Microsoft HoloLens

Microsoft is back on the front foot with its foray into mixed reality.

In 2015, Microsoft surprised the tech industry by announcing it was working on developing a mixed reality headset in the form of HoloLens. Since then, the company has made great strides in bringing this technology to the masses.

What is HoloLens?

HoloLens is a headpiece that brings the world of Minority Report one step closer to reality. The device can sense a user’s gaze, gestures and voice, and use these inputs to display and create virtual objects in the user’s field of view. The device is large and bulky, but the core technology is at a readiness level where Microsoft is seriously exploring potential use cases for this exciting technology.

The opportunity is huge. Microsoft envisions a world where HoloLens technology replaces the common monitor in the home and workplace, and enables a more natural and immersive experience when creating and interacting with data.

Use-Cases

Microsoft is clearly targeting enterprise users initially, and has established an impressive list of partners to uncover use-cases for the HoloLens:

One interesting partnership is with NASA’s Jet Propulsion Group, which is using HoloLens to view images from the Curiosity rover on Mars. This will enable engineers to view Mars as though they are there in the rover itself.

Volvo is also exploring the use of HoloLens in its showrooms to allow customers to see customization options for new vehicles, such as different car colors and trim levels. Furthermore, the company envisions its engineers using HoloLens to design cars in life-sized 3D, replacing traditional desktop CAD software.

The ‘killer app’ may not reside in the enterprise space, however, and Microsoft has been exploring more consumer-focused applications especially in the gaming space with its X-Box and Minecraft assets. To encourage experimentation, Microsoft has been thoughtful in its approach. It released HoloLens to the public in 2016 in the form of a developer’s kit for $3000, a price point that may be too expensive for individuals, but attractive enough for enterprise. It has also launched a contest to encourage developers, coders and users to pitch ideas for HoloLens apps, as well as other interesting use cases. The Share Your Idea platform will encourage users to vote for ideas through twitter, and will offer prizes for the best ideas. By crowd-sourcing its idea generation, Microsoft will be able to quickly and cheaply identify the most promising ideas for further development with its enterprise partners.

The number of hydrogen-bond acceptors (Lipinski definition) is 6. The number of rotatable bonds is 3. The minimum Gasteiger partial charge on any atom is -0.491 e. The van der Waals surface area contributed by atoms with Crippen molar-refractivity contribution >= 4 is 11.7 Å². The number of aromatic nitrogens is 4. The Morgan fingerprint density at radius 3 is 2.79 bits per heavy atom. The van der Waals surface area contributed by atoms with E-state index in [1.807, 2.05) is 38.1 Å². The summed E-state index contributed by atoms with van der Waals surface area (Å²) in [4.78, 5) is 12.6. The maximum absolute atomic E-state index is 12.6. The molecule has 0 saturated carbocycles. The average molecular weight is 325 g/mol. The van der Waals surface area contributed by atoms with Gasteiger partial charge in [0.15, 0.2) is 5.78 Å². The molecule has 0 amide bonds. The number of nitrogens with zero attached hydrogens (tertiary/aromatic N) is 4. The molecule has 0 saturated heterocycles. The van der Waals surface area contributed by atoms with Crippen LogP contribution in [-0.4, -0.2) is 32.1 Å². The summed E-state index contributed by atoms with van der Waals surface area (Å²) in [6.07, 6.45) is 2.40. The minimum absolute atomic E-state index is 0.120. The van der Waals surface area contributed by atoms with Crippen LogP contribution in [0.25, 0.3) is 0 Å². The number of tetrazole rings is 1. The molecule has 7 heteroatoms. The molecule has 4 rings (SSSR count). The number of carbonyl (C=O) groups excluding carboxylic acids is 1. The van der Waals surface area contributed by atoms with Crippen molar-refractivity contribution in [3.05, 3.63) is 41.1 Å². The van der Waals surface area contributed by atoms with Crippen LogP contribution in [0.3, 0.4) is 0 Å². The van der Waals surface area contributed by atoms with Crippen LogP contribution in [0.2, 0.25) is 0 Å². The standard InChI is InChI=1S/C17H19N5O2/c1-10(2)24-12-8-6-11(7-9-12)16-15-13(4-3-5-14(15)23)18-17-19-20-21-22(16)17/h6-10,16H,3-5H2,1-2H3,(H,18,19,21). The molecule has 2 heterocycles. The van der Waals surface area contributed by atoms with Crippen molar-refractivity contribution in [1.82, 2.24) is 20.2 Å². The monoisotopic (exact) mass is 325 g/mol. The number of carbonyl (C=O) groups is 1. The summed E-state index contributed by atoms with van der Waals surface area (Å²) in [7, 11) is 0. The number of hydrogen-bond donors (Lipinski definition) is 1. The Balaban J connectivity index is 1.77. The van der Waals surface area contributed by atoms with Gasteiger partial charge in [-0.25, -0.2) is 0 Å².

The Future for HoloLens

The future is promising for Microsoft’s HoloLens. Augmented or mixed reality could be the new universal platform that follows smartphones, and Microsoft is clearly looking to establish HoloLens as the leader in this space. The company has focused heavily on the developer side to-date, and should increase its attention on the consumer side of the platform to tap into both the direct and indirect network effects on offer.

It is doing so on two fronts. Firstly, Microsoft is clearly democratizing the hardware on its platform, partnering with other manufacturers to develop and release cheaper, de-featured consumer versions of the HoloLens. To date, Acer and Lenovo have each announced their own versions of the HoloLens headset, and Microsoft has committed to having content ready for these devices in 2018. Secondly, Microsoft is leveraging its existing assets by making HoloLens compatible with its Windows and Office products. By doing so, Microsoft is continuing to keep its traditional user base captive by extending the functionality available to them through HoloLens, which it can use to gain a significant foothold for its AR platform.

Capturing Value

Microsoft should experiment with its business model in capturing value from HoloLens. There are several possibilities here – including creating a licensing revenue stream for its headset manufacturers, extending its existing subscription model for Microsoft Office and Windows products to include the HoloLens (with different price points for Enterprise and Home customers), or opening up its platform to advertisers, who will highly value the ability to target ads based on the data captured by the HoloLens technology (especially what the user is focusing his/her attentions on).

Sources

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Student comments on Microsoft HoloLens

  1. Thank you for sharing Andrew. I am a big believer in the potential of AR technologies and the power of well focused product launches. Nevertheless, I wanted to know what do you think about this push for sales to enterprise clients. Is it the niche that has most addressable needs or is it just Microsoft playing to its strengths?

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